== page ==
A mysterious bruise. A looped track of insults playing within. A fear of everyone — or of simply being.
Beginning the moment young girls learn where they rank in the hierarchy of prettiness and boys on the scale of brute strength, children quickly learn their “place.” They learn how to feel in this pigeonhole — terrified, perhaps. Powerful, if you’re one of the lucky ones. And as biology begins to work its magic, dotting faces with zits or endowing biceps with bulges, these kids learn equally fast that tossing another child around or firing verbal assaults makes them feel better. What they have yet to learn, however, is the damage they cause each time they do.
A Lifetime of Pain
Bullying, a growing body of evidence reveals, is just about the worst experience a child can endure. The effects are not temporary. They are long-lasting, visceral, and they are profound. And they emerge not only as emotional aversions but mental and physical maladies, too, which can decrease the bullied person’s quality of life and actually cut years from his or her lifespan.
"We need to move away from any perception that bullying is just an inevitable part of growing-up,” said Louise Arseneault, of the Institute of Psychiatry at King’s College London. Arseneault was the senior author of a recent long-term study that found children carried bullying’s effects for up to 40 years. Those who had been bullied both occasionally and frequently showed greater rates of suffering mental health disorders, suicidal thoughts, and increased risks for depression.
A separate study confirms this effect, and also adds to it the fact bullied children can suffer long-term physical health ailments. Interestingly, these include certain forms of chronic, systematic inflammation. Researchers from multiple American and British universities looked at data from the Great Smoky Mountains Study, which collected information on 1,420 individuals for more than 20 years.
"In this study, we asked whether childhood bullying can get 'under the skin' to affect physical health,” said lead author Dr. William E. Copeland, associate professor of psychiatry and behavioral sciences at Duke University School of Medicine, in a statement. Copeland and his colleagues collected blood samples from a random group of subjects to check for a low-grade inflammatory protein marker. The protein has been regularly used in prior research as a risk factor for metabolic syndrome and cardiovascular disease.
The team found participants who identified as former bullies had the lowest levels of the protein, while people who claimed to be victims of bullying had the highest. The findings indicated a mirroring effect to prior research showing childhood trauma puts kids on track for long-term affliction — in this case with inflammatory diseases. "Our study found that a child's role in bullying can serve as either a risk or a protective factor for low-grade inflammation," Copeland said. "Enhanced social status seems to have a biological advantage.”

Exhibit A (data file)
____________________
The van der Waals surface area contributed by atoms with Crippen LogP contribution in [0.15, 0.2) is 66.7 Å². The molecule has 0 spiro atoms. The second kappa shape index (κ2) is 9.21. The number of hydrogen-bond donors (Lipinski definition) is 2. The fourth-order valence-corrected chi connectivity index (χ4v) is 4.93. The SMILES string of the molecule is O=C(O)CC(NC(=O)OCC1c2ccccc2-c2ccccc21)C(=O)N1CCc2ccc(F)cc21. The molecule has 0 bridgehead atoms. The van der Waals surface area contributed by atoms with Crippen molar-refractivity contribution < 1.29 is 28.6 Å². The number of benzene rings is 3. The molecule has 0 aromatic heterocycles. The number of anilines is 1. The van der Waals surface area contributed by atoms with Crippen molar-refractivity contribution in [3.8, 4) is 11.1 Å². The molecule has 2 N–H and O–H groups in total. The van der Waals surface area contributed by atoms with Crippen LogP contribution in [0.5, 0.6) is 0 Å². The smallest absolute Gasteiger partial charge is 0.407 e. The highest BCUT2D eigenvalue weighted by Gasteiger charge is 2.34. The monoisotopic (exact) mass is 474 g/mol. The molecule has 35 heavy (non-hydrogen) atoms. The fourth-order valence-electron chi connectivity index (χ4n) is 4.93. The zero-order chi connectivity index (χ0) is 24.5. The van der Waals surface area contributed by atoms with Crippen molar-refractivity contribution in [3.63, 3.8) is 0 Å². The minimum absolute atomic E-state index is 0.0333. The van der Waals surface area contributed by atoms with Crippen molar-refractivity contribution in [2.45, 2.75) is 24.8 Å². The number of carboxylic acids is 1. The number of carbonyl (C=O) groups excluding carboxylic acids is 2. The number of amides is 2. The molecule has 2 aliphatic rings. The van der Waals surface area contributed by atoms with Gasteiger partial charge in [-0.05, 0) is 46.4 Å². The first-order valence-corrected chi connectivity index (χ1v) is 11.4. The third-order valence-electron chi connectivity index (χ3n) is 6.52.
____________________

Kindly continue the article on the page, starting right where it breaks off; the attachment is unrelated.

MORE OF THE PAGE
Of course, as Copeland himself concedes, bullying isn’t the only way kids can attain social status. There’s much power to be gained in school from cooperation and friendship, as opposed to domination and fear-mongering. Without this switch in mindset, at stake could be the livelihoods of not only the bullied kids, but those who do the bullying.
"Large numbers of high school students report having been victimized by bullies and admit to carrying a weapon to school,” said Lana Schapiro in a recent news release. Schapiro is the lead author behind a new report that looked at how often victims of bullying bring weapons to school. Her team found that 20 percent of high school students reported being the victim of a bully, and of those 20 percent the risk of a child bringing a weapon to school increased with each risk factor the team described.
These include threats, fighting, sustaining injuries, and having their property damaged or stolen. Tragedies like the massacre at Columbine High School in 1999 are spurred on in large part, Schapiro argues, by the tormenting, relentless, insidious social forces that all but drive students to the breaking point. "With estimates of more than 200,000 victims of bullying carrying a weapon to high school, more effective prevention efforts and intervention strategies need to be identified,” Schapiro said, referencing 2011 figures released by the Centers for Disease Control and Prevention.
Curbing these acts of intense mental and physical abuse begins with preventing their escalation. Adolescence is fraught with the follies of ignorance and the empty, unkind words that get tossed around at home and then parroted at school. This is also an argument many anti-bullying advocates invoke to talk about bullies as victims, too — as they often face abusive forces in their own home lives, which they project at school.
More and more, researchers are finding empathy is the salve that cools bullies’ hate. It’s what opens their eyes to the damage they inflict and what allows them to see the humanity in their victims — and the sheer beastliness in their own destruction. “[Forty] years is a long time,” Copeland said, “so there will no doubt be additional experiences during the course of these young people's lives which may either protect them against the effects of bullying, or make things worse. Our next step is to investigate what these are."